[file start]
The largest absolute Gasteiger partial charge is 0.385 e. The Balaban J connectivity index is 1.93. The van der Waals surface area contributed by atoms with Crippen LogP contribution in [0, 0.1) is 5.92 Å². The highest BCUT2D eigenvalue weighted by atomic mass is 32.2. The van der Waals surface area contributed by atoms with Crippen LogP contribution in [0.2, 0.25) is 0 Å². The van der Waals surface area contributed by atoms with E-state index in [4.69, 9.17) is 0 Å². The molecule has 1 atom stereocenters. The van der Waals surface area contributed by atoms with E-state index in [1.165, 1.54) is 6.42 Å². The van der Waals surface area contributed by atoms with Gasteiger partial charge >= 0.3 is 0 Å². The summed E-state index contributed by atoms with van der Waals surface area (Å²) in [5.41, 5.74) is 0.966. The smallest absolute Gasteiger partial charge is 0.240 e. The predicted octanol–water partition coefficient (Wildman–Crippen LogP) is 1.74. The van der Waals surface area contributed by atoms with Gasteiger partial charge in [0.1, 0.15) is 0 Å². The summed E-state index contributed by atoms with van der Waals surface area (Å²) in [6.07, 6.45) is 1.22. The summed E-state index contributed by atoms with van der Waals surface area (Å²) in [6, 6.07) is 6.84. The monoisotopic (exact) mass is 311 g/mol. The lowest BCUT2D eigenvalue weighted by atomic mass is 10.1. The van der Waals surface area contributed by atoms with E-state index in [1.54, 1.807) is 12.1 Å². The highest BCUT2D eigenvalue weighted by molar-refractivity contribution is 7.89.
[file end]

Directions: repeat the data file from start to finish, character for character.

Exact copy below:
The largest absolute Gasteiger partial charge is 0.385 e. The Balaban J connectivity index is 1.93. The van der Waals surface area contributed by atoms with Crippen LogP contribution in [0, 0.1) is 5.92 Å². The highest BCUT2D eigenvalue weighted by atomic mass is 32.2. The van der Waals surface area contributed by atoms with Crippen LogP contribution in [0.2, 0.25) is 0 Å². The van der Waals surface area contributed by atoms with E-state index in [4.69, 9.17) is 0 Å². The molecule has 1 atom stereocenters. The van der Waals surface area contributed by atoms with E-state index in [1.165, 1.54) is 6.42 Å². The van der Waals surface area contributed by atoms with Gasteiger partial charge >= 0.3 is 0 Å². The summed E-state index contributed by atoms with van der Waals surface area (Å²) in [5.41, 5.74) is 0.966. The smallest absolute Gasteiger partial charge is 0.240 e. The predicted octanol–water partition coefficient (Wildman–Crippen LogP) is 1.74. The van der Waals surface area contributed by atoms with Gasteiger partial charge in [0.1, 0.15) is 0 Å². The summed E-state index contributed by atoms with van der Waals surface area (Å²) in [6.07, 6.45) is 1.22. The summed E-state index contributed by atoms with van der Waals surface area (Å²) in [6, 6.07) is 6.84. The monoisotopic (exact) mass is 311 g/mol. The lowest BCUT2D eigenvalue weighted by atomic mass is 10.1. The van der Waals surface area contributed by atoms with E-state index in [1.54, 1.807) is 12.1 Å². The highest BCUT2D eigenvalue weighted by molar-refractivity contribution is 7.89.